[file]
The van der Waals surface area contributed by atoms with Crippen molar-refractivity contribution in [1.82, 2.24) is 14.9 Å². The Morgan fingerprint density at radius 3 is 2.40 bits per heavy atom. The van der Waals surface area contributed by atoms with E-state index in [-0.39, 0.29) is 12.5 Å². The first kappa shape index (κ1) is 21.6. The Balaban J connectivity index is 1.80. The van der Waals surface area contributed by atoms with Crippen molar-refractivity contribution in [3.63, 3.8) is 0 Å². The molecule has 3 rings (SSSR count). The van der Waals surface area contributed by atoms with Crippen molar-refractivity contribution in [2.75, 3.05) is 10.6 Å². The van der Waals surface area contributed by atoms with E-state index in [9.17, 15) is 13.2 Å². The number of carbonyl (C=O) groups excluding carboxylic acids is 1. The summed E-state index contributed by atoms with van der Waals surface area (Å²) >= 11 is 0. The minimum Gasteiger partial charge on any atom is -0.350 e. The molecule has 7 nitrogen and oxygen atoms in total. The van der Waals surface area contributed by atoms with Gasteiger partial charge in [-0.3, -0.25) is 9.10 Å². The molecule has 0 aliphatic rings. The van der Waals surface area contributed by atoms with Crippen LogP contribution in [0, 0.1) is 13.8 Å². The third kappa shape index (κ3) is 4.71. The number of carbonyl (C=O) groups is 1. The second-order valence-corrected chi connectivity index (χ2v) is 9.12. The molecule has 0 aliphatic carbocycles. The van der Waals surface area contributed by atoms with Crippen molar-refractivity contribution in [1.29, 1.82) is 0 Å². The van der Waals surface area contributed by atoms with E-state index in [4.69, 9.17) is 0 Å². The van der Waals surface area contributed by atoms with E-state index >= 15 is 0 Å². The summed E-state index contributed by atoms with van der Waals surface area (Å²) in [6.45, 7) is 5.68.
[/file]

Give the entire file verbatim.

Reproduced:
The van der Waals surface area contributed by atoms with Crippen molar-refractivity contribution in [1.82, 2.24) is 14.9 Å². The Morgan fingerprint density at radius 3 is 2.40 bits per heavy atom. The van der Waals surface area contributed by atoms with E-state index in [-0.39, 0.29) is 12.5 Å². The first kappa shape index (κ1) is 21.6. The Balaban J connectivity index is 1.80. The van der Waals surface area contributed by atoms with Crippen molar-refractivity contribution in [3.63, 3.8) is 0 Å². The molecule has 3 rings (SSSR count). The van der Waals surface area contributed by atoms with Crippen molar-refractivity contribution in [2.75, 3.05) is 10.6 Å². The van der Waals surface area contributed by atoms with E-state index in [9.17, 15) is 13.2 Å². The number of carbonyl (C=O) groups excluding carboxylic acids is 1. The summed E-state index contributed by atoms with van der Waals surface area (Å²) >= 11 is 0. The minimum Gasteiger partial charge on any atom is -0.350 e. The molecule has 7 nitrogen and oxygen atoms in total. The van der Waals surface area contributed by atoms with Gasteiger partial charge in [-0.3, -0.25) is 9.10 Å². The molecule has 0 aliphatic rings. The van der Waals surface area contributed by atoms with Crippen LogP contribution in [0, 0.1) is 13.8 Å². The third kappa shape index (κ3) is 4.71. The number of carbonyl (C=O) groups is 1. The second-order valence-corrected chi connectivity index (χ2v) is 9.12. The molecule has 0 aliphatic carbocycles. The van der Waals surface area contributed by atoms with Crippen molar-refractivity contribution in [1.29, 1.82) is 0 Å². The van der Waals surface area contributed by atoms with E-state index in [4.69, 9.17) is 0 Å². The van der Waals surface area contributed by atoms with E-state index >= 15 is 0 Å². The summed E-state index contributed by atoms with van der Waals surface area (Å²) in [6.45, 7) is 5.68.